DESIRE LINES ARE PATHWAYS CREATED BY MANY PEOPLE WALKING ON THE SAME COURSE, CREATING A COMMON ROUTE WITHOUT BEING GIVEN FORMAL DIRECTION.
What’s this about?
Edinburgh is recognised as one of the most successful cultural cities in the world – an extraordinary architectural heritage, vibrant festivals and events, significant venues and collections, and home to a diverse and inventive range of artists and innovators.
What makes a culturally successful city, and how does it remain so? Whose responsibility is it? Who measures the success? What are the challenges for those involved at the sharp end – the artists, companies, venues, and funders, who make things happen? How does it remain relevant to those who want to participate, to learn, or enjoy?
There are many definitions of cultural success – the computer games startup, the community theatre company, the high-profile city-centre celebration, the primary school animation, the public art project. And there are many thousands of people that are participating in, developing and delivering cultural activity every day.
A single agency or policy document can’t encapsulate or respond to the detailed range of needs that each instance might require. But we believe by identifying areas of shared interest we can work collectively to develop and improve the city’s cultural life – Desire Lines is our way of inviting your thoughts, ideas and experience to help articulate this common purpose.
Those involved on the ground are best placed to know what makes something work, and to appreciate the challenges and opportunities involved in a way that Policy and Strategy documents can sometimes miss. We want Desire Lines to cut across the conventional policy-making route and provide a direction informed by experience; an authentic and clear view on how the city’s success could be even greater.
The timing for this is right: the City of Edinburgh Council is reviewing the city’s cultural policy and we think it’s an ideal opportunity to feed in the views of as many people as possible that are most directly involved in providing, and enjoying, the city’s cultural activity and to help inform how its most important public body helps contribute to maintaining, encouraging and improving Edinburgh’s cultural life.
Who are we?
We are a small group of representatives from some of the city’s cultural venues, organisations and networks who are working voluntarily to make Desire Lines happen. We are independent of the City of Edinburgh Council but have been asked by them to ensure that the response we collate through Desire Lines is the key contribution to their consultation process, and representative of a significant voice in the city.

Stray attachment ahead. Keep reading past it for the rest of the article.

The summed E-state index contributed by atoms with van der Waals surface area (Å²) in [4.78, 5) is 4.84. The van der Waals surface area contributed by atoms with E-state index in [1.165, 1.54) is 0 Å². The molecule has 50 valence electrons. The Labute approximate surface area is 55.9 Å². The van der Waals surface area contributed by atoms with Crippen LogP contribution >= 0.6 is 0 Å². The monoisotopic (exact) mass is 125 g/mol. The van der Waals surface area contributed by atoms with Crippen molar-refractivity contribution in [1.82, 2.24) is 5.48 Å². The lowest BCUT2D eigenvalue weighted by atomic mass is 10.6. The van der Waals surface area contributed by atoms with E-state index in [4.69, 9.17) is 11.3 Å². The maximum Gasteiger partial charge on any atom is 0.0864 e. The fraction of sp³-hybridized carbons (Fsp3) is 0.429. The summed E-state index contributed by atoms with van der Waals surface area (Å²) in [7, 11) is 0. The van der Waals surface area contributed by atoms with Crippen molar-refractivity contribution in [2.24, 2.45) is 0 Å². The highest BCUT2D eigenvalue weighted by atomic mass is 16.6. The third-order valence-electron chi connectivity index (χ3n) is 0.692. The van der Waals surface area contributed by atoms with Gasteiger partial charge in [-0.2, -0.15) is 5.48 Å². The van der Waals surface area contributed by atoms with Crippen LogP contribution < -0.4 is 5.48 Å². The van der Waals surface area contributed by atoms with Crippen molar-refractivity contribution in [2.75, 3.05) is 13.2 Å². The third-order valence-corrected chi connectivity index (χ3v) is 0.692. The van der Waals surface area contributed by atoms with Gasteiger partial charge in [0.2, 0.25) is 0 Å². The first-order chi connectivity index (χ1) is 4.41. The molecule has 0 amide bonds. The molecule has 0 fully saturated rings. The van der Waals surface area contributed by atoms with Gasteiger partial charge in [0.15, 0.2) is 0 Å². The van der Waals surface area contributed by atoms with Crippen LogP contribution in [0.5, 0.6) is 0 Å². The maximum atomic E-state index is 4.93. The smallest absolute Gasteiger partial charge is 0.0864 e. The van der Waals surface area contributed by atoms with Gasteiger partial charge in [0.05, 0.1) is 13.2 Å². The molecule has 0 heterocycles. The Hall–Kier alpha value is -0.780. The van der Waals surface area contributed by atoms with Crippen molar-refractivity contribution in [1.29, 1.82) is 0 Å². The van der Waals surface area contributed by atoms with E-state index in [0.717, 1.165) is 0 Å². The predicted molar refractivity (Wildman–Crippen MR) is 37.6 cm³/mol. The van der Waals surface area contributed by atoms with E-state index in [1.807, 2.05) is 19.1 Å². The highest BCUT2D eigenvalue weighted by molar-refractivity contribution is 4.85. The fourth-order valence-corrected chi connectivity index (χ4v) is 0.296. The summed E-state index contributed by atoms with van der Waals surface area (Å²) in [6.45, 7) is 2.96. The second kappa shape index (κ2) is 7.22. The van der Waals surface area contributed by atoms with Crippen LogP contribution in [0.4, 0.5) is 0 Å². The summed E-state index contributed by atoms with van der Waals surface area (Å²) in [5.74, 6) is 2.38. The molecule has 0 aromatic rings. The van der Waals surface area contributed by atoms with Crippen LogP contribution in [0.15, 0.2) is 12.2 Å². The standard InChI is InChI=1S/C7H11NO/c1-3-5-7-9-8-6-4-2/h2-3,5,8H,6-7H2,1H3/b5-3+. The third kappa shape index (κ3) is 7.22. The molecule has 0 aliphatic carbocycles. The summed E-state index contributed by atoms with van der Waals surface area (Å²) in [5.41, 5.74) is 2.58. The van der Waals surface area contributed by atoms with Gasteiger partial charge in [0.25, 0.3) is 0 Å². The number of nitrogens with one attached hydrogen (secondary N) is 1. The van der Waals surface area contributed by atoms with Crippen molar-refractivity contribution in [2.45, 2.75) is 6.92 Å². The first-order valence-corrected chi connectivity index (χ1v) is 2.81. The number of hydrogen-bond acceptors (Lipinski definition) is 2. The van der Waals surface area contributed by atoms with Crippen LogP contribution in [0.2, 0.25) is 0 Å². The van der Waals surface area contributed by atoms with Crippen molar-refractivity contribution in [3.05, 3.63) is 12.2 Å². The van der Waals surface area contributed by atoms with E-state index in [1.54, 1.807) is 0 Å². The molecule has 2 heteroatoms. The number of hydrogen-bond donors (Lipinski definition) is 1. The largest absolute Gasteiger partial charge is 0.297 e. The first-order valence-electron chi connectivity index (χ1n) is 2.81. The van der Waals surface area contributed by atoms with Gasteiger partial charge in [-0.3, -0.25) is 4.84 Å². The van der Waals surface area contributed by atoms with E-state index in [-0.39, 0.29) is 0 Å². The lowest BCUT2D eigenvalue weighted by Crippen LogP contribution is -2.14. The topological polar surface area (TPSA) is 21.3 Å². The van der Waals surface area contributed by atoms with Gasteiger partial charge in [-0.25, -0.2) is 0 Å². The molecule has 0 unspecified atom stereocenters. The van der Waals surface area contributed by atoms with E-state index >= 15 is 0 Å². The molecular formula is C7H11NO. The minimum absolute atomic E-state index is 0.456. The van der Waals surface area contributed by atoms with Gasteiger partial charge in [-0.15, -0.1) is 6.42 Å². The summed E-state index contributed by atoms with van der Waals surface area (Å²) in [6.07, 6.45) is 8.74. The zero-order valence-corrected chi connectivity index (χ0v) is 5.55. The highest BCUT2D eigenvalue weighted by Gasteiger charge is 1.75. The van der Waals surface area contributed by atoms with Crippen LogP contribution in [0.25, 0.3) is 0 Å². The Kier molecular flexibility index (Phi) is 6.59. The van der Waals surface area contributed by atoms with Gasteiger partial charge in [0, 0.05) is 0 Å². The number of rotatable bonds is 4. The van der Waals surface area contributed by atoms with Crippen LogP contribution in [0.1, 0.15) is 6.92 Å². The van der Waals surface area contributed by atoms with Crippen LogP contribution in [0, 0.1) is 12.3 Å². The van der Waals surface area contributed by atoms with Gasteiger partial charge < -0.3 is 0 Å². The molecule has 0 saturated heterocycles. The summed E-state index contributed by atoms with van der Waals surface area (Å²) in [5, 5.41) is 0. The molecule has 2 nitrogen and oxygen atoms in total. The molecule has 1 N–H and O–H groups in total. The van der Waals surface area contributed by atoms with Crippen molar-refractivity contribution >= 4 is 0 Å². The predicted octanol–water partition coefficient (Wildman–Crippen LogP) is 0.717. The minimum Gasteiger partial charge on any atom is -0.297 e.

Desire Lines is an evolving project, which aims to show our pride in the city and use the collective imagination of people who live in Edinburgh and of those who love it, to develop the city’s cultural direction for the better. We want to hear from you.
There are many views on culture in Edinburgh – from the service industries, education providers, and audience – and each person may have several different perspectives they can bring. We’d like to hear as many as possible. What do you love about Edinburgh and its cultural life? What are your insights into how the city could be even more culturally successful? What are your ideas on how the city’s cultural life can continue to flourish, to inspire, teach, entertain, and to contribute to quality of life.
You can get involved online or in person, and of course we’d appreciate if you could share this opportunity with as many of your friends and colleagues as you can.
What happens now?
We will create as many opportunities as we can for your views to reach us – there will be some live events where you can contribute in person, and this online opportunity will remain open until early 2015.
Anyone who doesn’t have access to the internet can visit their local library, who will provide free supported access. email@example.com
We hope to provide a contribution that represents the views we receive by Feb 2015, for the City of Edinburgh Council to consider between March and May 2015.
We really look forward to hearing from you.